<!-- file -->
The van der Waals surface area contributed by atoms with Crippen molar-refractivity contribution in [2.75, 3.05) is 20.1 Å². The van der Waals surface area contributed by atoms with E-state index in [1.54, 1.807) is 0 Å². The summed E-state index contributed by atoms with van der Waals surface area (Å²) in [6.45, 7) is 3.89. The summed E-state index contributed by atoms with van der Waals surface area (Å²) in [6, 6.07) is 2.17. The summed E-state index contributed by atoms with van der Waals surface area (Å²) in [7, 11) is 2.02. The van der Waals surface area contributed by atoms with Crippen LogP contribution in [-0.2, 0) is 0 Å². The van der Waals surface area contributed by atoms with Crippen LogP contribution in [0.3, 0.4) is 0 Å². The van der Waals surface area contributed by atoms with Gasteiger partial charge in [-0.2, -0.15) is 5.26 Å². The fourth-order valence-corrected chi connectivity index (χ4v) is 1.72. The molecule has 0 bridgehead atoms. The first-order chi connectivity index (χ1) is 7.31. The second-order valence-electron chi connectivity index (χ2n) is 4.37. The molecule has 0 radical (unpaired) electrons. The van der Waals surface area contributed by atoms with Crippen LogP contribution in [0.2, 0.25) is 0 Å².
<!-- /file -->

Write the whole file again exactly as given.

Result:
The van der Waals surface area contributed by atoms with Crippen molar-refractivity contribution in [2.75, 3.05) is 20.1 Å². The van der Waals surface area contributed by atoms with E-state index in [1.54, 1.807) is 0 Å². The summed E-state index contributed by atoms with van der Waals surface area (Å²) in [6.45, 7) is 3.89. The summed E-state index contributed by atoms with van der Waals surface area (Å²) in [6, 6.07) is 2.17. The summed E-state index contributed by atoms with van der Waals surface area (Å²) in [7, 11) is 2.02. The van der Waals surface area contributed by atoms with Crippen LogP contribution in [-0.2, 0) is 0 Å². The van der Waals surface area contributed by atoms with Crippen LogP contribution in [0.3, 0.4) is 0 Å². The van der Waals surface area contributed by atoms with Gasteiger partial charge in [-0.2, -0.15) is 5.26 Å². The fourth-order valence-corrected chi connectivity index (χ4v) is 1.72. The molecule has 0 bridgehead atoms. The first-order chi connectivity index (χ1) is 7.31. The second-order valence-electron chi connectivity index (χ2n) is 4.37. The molecule has 0 radical (unpaired) electrons. The van der Waals surface area contributed by atoms with Crippen LogP contribution in [0.2, 0.25) is 0 Å².